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    Stress Relief Strategies to Ease Allergy Symptoms

    Do daily pressures have your allergy symptoms spiking? Try these simple tips for stress relief.

    Does Stress Cause Allergy Symptoms? continued...

    Allergy symptoms are an example of an overreaction by the immune system to otherwise harmless substances, says Gailen D. Marshall, MD, PhD, professor of medicine and pediatrics at the University of Mississippi.

    Understanding the mechanisms of allergy is recent -- just over the past 35 to 40 years, says Marshall, who is director of the division of clinical immunology and allergy at the University of Mississippi Medical Center. While allergic diseases have both genetic and environmental components there's still so much about allergy we don't know.

    "In the late 1960s, we'd ask people how many had allergies and an estimated 1 in 10 people reported some form of allergy," Marshall says. "Now compare that with 1 in 3 people in 2000 having some form of allergy."

    So, what's changed? While genes don't change that fast, probably our environment has. Marshall believes more air pollution, along with a "squeaky clean society," each play a role in increasing allergies.

    Managing Stress to Ease Allergy Symptoms

    The experts disagree when it comes to managing stress to ease allergy symptoms. Grossan tells WebMD that after weeks of sneezing, the body's immune system is exhausted. "Going to bed and resting can help to restore the body's resistance and is definitely good stress-relief therapy."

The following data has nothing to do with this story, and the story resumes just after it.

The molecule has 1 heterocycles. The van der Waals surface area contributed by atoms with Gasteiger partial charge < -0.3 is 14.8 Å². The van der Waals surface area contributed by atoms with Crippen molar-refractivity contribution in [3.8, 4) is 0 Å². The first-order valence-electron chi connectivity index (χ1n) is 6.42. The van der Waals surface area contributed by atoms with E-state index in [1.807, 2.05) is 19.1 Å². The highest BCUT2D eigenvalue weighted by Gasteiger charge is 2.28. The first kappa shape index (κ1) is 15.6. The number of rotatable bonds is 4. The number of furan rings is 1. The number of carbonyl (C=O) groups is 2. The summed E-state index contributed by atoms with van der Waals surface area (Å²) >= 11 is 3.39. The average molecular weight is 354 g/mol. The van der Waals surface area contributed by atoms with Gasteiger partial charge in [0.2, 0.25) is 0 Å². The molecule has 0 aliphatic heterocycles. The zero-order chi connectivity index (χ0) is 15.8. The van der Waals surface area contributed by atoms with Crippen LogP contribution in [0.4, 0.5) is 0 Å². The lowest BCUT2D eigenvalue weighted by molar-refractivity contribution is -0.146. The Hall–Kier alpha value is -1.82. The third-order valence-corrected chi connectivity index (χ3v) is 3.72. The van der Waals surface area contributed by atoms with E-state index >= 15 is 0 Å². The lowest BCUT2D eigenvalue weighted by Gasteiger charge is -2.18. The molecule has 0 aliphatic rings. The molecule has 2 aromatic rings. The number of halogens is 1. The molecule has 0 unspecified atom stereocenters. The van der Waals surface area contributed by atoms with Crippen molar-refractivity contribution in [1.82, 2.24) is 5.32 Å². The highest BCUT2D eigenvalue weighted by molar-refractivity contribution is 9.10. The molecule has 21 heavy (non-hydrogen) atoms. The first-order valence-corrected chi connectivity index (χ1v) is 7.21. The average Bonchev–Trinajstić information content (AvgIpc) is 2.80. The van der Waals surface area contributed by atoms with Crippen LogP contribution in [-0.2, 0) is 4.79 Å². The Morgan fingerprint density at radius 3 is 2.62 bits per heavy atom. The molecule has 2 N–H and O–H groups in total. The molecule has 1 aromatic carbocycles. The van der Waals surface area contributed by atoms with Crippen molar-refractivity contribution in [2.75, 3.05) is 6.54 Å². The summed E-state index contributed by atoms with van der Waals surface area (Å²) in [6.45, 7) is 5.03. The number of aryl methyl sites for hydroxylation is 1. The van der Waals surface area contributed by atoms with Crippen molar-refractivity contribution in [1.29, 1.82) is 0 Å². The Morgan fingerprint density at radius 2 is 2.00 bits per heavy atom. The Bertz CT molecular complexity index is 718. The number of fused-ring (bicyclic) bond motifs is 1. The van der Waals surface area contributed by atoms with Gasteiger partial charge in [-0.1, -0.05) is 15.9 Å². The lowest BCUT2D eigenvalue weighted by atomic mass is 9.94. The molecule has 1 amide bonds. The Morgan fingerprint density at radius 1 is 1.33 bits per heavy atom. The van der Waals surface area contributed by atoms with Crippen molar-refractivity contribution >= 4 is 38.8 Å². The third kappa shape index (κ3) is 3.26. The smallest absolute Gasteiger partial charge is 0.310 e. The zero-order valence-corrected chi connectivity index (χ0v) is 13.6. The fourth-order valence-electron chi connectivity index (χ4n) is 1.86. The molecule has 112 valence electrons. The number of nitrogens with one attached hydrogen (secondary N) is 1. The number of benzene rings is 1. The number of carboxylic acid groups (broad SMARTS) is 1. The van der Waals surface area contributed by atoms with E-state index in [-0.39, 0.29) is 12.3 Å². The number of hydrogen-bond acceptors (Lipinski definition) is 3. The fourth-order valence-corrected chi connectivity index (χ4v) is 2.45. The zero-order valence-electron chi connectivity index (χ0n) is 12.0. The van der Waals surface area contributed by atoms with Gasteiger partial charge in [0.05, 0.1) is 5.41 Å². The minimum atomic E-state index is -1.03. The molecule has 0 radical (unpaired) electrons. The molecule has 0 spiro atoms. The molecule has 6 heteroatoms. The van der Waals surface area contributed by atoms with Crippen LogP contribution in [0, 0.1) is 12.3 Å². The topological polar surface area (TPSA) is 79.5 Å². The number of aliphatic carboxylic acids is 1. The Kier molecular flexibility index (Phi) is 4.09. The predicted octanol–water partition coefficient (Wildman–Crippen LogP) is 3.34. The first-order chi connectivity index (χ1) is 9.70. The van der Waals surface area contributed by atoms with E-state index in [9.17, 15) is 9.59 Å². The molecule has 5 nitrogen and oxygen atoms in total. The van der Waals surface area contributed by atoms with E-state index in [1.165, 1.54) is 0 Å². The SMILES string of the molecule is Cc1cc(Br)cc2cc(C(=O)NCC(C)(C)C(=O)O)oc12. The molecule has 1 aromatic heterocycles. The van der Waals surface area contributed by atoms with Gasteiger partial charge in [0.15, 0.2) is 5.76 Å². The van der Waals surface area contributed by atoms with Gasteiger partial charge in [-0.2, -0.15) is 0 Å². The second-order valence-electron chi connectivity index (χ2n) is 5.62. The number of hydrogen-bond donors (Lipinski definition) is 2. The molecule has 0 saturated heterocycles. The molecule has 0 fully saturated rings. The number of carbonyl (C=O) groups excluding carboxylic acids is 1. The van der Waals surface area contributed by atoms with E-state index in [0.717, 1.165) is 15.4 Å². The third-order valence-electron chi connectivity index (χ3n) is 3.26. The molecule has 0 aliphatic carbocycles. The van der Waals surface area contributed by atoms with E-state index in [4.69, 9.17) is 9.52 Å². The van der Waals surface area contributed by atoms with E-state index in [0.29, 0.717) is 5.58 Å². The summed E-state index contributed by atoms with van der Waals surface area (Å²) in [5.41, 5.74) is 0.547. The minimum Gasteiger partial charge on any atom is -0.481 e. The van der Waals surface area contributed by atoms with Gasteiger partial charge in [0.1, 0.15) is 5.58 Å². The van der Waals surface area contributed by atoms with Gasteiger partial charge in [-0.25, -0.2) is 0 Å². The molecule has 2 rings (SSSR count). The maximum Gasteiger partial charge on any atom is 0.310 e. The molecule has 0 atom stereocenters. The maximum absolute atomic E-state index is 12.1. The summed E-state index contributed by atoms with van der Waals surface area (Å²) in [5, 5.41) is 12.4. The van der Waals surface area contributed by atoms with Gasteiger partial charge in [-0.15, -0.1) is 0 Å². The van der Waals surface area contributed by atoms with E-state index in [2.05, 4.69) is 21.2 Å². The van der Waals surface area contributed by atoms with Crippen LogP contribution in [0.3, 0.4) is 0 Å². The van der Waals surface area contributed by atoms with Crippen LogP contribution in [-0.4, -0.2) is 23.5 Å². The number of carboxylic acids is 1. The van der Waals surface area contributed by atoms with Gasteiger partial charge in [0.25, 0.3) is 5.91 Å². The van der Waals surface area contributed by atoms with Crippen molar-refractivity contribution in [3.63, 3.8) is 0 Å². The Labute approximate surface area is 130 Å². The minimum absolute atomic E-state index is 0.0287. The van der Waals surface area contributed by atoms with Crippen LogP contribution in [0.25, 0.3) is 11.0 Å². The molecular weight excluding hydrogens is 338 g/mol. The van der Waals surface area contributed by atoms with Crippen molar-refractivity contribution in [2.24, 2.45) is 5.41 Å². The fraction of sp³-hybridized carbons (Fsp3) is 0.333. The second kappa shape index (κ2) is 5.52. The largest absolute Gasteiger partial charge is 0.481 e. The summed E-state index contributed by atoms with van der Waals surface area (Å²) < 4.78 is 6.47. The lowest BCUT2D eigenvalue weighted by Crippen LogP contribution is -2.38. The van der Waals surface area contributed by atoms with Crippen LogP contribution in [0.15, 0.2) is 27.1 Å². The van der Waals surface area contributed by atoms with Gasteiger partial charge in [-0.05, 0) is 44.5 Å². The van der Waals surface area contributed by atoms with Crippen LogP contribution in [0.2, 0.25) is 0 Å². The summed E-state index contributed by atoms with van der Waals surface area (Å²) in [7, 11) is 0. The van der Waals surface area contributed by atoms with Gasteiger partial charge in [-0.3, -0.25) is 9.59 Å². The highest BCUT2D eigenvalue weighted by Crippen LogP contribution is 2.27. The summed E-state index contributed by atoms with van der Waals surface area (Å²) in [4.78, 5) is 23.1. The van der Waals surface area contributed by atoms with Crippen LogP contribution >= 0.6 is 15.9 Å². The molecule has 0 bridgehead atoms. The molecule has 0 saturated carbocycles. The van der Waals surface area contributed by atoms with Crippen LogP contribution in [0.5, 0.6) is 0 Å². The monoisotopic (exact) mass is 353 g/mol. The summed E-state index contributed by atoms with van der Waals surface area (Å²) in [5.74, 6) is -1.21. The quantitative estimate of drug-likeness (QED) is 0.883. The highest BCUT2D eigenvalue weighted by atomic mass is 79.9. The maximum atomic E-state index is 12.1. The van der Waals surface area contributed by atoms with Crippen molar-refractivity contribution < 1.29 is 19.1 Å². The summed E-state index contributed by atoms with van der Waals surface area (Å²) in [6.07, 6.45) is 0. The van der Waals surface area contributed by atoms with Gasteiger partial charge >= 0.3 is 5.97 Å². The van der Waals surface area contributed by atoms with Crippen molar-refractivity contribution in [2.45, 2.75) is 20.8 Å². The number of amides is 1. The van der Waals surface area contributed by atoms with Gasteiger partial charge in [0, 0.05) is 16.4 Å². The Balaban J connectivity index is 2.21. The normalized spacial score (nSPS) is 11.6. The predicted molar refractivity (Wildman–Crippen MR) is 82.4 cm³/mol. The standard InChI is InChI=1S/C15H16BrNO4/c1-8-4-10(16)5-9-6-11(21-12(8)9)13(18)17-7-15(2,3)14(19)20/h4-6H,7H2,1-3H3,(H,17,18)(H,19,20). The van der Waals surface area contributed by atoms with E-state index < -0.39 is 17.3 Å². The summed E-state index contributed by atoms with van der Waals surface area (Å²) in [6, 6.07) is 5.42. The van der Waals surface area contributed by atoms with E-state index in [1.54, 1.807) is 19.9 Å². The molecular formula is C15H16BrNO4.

Contrary to this opinion, William E. Berger, MD, MBA, professor of medicine at the University of California, tells WebMD that allergies create stress because you cannot focus on tasks and your coping skills decline.

    "When people run, they can breathe better because epinephrine pours throughout the body," says Berger, past president of the American College of Allergy and Immunology and author of Allergies and Asthma for Dummies."Epinephrine is also triggered during stressful moments, which should add to better breathing -- not worse!"

    That said, no two people respond to stressful events in the same way either. What may be a source of emotional excitement for you may cause fear for a friend. For instance, you may love to skydive on your weekend while your best friend cringes even thinking about flying in an airplane. That's because we all perceive and respond to stressors differently. Again, it's the inappropriate responses that influence your health and may influence your allergy symptoms.

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